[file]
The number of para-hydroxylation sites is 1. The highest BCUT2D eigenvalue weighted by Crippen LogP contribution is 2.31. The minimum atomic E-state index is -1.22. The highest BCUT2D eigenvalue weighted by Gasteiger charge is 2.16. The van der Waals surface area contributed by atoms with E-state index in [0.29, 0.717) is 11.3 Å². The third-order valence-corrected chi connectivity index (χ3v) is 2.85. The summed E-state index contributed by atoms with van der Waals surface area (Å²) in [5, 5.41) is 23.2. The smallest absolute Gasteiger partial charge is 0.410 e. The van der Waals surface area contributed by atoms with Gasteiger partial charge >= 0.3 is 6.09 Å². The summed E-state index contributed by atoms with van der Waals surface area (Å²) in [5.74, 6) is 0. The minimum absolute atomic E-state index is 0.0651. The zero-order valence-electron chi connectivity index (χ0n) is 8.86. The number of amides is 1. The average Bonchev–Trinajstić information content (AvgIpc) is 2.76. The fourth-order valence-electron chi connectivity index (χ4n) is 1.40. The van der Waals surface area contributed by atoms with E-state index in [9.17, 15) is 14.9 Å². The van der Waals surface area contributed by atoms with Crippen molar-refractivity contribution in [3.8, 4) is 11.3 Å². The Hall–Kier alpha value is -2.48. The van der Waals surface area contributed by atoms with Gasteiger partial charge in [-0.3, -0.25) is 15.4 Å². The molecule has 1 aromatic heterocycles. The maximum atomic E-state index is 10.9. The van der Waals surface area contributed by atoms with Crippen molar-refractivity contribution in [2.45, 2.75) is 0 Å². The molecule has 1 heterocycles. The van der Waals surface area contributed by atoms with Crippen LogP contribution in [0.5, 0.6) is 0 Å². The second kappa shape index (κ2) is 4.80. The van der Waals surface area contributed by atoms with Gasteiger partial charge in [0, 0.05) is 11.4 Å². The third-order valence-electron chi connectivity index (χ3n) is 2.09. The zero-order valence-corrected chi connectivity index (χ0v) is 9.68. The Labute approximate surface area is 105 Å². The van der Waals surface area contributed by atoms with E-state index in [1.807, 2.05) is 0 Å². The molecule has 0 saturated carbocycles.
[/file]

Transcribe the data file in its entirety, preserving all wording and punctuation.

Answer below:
The number of para-hydroxylation sites is 1. The highest BCUT2D eigenvalue weighted by Crippen LogP contribution is 2.31. The minimum atomic E-state index is -1.22. The highest BCUT2D eigenvalue weighted by Gasteiger charge is 2.16. The van der Waals surface area contributed by atoms with E-state index in [0.29, 0.717) is 11.3 Å². The third-order valence-corrected chi connectivity index (χ3v) is 2.85. The summed E-state index contributed by atoms with van der Waals surface area (Å²) in [5, 5.41) is 23.2. The smallest absolute Gasteiger partial charge is 0.410 e. The van der Waals surface area contributed by atoms with Gasteiger partial charge >= 0.3 is 6.09 Å². The summed E-state index contributed by atoms with van der Waals surface area (Å²) in [5.74, 6) is 0. The minimum absolute atomic E-state index is 0.0651. The zero-order valence-electron chi connectivity index (χ0n) is 8.86. The number of amides is 1. The average Bonchev–Trinajstić information content (AvgIpc) is 2.76. The fourth-order valence-electron chi connectivity index (χ4n) is 1.40. The van der Waals surface area contributed by atoms with E-state index in [9.17, 15) is 14.9 Å². The van der Waals surface area contributed by atoms with Crippen molar-refractivity contribution in [3.8, 4) is 11.3 Å². The Hall–Kier alpha value is -2.48. The van der Waals surface area contributed by atoms with Gasteiger partial charge in [-0.3, -0.25) is 15.4 Å². The molecule has 1 aromatic heterocycles. The maximum atomic E-state index is 10.9. The van der Waals surface area contributed by atoms with Crippen molar-refractivity contribution in [2.45, 2.75) is 0 Å². The molecule has 1 heterocycles. The van der Waals surface area contributed by atoms with Crippen LogP contribution in [0.5, 0.6) is 0 Å². The second kappa shape index (κ2) is 4.80. The van der Waals surface area contributed by atoms with Gasteiger partial charge in [0, 0.05) is 11.4 Å². The third-order valence-electron chi connectivity index (χ3n) is 2.09. The zero-order valence-corrected chi connectivity index (χ0v) is 9.68. The Labute approximate surface area is 105 Å². The van der Waals surface area contributed by atoms with E-state index in [1.807, 2.05) is 0 Å². The molecule has 0 saturated carbocycles.